Galena - Encyclopedia

    Class : Sulfides and sulfosalts
    Subclass : Sulfides
    Crystal system : Cubic
    Chemistry : PbS
    Rarity : Really common

Galena is almost the only lead ore exploited today. Its name comes from the Latin "galena" (lead ore). It is a mineral that is found in a wide variety of geological environments : veins and hydrothermal deposits, volcanogenic and sedimentary deposits, and more rarely in pneumatolytic deposits or pegmatites. It usually takes the shape of cubes, cubo-octahedra or octahedra, but it can also take tabular shapes, reticulated or dendritic. Its crystal lattice can assimilate silver or bismuth atoms it is why sometimes it is a silver ore. It is a mineral mined since ancient times, it is the main source of lead that enters into the composition of batteries and it is also used more occasionally in the production of weapons, munitions and some glasses. Lead is the cause of important neurological disorders. Since its toxicity is known, it is used fewer and fewer, once they were made pipes for drinking water, dishes, inks and paints (white lead). In ancient Egypt galena crushed was also used as kohl (eyeshadow). In the early twentieth century, galena entered in the manufacture of radio station (the galena radio), in 1874 Karl Ferdinand Braun discovered the semiconducting properties of galena. He won the Physic Nobel Prize in 1909.

Galena in the World

Galena deposits in the World are too numerous to be exhaustive. May be mentioned crystals from Joplin, Missouri, USA sometimes exceeding 30 cm edge ! Very shiny crystals (and sometimes twinned) from Madan area in Bulgaria are also quite exceptional (photo in margin). It may be noted Dalnegorsk Russian deposit which also provided superb crystallization, Mount Isa in Australia, and England.

Galena in France

France has beautiful deposits that provided superb crystallisations. We can note in particular the crystal veins from Pontgibaud District in Puy-de-Dôme, which specimens are now very hard to find... Crosslinked galena from Saint-Laurent-le-Minier Gard are also quite typical. It should also be emphasized occurrences of Peisey-Nancroix in Savoie, La Mure in Isère and the beautiful octahedral groups from Planioles in Lot (photo in margin).


Twinned crystals of galena are relatively rare. The best known is the Gonderbach twin law (spinel twin law) because it is usually accompanied by a strong flattening, leading to hexagonal platelets (photo in margin), stockier twinned crystals are rare.

Fluorite twin law is very rare for galena, has been reported with certainty in Clausthal deposit in Germany.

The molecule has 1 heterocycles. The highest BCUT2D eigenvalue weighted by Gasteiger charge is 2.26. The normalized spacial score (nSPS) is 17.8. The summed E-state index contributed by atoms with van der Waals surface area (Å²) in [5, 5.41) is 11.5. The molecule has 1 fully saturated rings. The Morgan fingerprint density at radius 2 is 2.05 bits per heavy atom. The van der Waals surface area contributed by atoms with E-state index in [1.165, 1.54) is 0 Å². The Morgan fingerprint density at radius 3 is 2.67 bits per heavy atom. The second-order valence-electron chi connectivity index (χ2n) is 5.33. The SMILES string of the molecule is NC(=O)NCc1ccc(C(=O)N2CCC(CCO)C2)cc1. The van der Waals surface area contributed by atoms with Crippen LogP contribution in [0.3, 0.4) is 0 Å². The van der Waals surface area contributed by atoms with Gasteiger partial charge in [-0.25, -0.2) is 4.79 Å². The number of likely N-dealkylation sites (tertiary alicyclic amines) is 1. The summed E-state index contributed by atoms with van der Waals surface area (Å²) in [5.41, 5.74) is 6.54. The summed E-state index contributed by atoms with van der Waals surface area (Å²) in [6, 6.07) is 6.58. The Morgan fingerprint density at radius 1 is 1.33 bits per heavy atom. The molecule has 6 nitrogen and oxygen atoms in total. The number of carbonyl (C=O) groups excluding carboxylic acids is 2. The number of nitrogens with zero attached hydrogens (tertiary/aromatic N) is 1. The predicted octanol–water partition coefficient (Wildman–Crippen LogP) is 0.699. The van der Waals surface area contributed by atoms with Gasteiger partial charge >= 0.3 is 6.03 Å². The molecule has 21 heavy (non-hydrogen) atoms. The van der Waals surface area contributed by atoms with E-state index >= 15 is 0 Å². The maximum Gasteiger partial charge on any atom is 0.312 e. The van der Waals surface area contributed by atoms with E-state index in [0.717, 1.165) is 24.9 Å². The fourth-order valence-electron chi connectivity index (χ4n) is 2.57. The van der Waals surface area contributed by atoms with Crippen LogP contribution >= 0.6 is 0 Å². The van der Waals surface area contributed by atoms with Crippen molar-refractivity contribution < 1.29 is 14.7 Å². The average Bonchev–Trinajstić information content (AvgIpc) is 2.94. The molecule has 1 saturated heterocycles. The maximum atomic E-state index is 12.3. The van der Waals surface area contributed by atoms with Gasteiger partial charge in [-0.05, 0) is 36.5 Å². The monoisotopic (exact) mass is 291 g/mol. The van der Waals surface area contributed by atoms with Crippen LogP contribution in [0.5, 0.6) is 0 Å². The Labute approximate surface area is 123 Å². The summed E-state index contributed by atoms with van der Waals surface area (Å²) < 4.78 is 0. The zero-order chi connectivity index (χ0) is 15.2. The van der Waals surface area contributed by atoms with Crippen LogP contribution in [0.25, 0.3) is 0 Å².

Fakes and treatments

Contrary to what you might think at first, scams around galena are relatively frequent. The most usual are Moroccan galena geodes, sometimes with stalactites, usually sold in the souks. Galena cleaves easily into small cubes, cubic galena crushed cubic fragments crushed are mostly glued in geodes and quartz squarely on the painted pottery and stalactites are in reality matchsticks covered with small pieces of galena (photo below against). These assemblies are well made enough to deceive beginners.

More sophisticated, we can highlight the "holocubes" from Madan which were actually carved with micro-blaster, you can read our detailed article following this link : Galena holocubes from Madan, Bulgaria. Some galena of this deposit have a "molten" look (first photo), this morphology is natural, however, the case of galena holocubes should push us to pay attention to this type of material because some of these galena have potentially been sanded... It can be difficult to detect visually sanding, the foolproof method is to examine the sample through an electron microscope, sandblasted specimens have small craters on the crystal faces and have no natural growth or dissolution signs. The photo in margin shows a natural crystal with lines and dissolution terraces.

Last practice identified on some galena from Planioles, it is brushing the crystal faces using a wire brush mounted on a mini-motor (Dremel-type). This treatment greatly increases the surface gloss of the specimen, but also destroys natural appearance and blunts the edges... On the picture in margin we see clearly wavy edges and rounded corners, the reflector power of faces is also very strong.

Hardness : 2,5
Density : 7,4 to 7,6
Fracture : Sub-conchoidale
Trace : Dark grey

TP : Opaque
RI : Unmeasurable
Birefringence : Unmeasurable
Optical character : None
Pleochroism : None
Fluorescence : None

Solubility : Hydrochloric acid, decomposes in nitric acid 

Magnetism : None
Radioactivity : None


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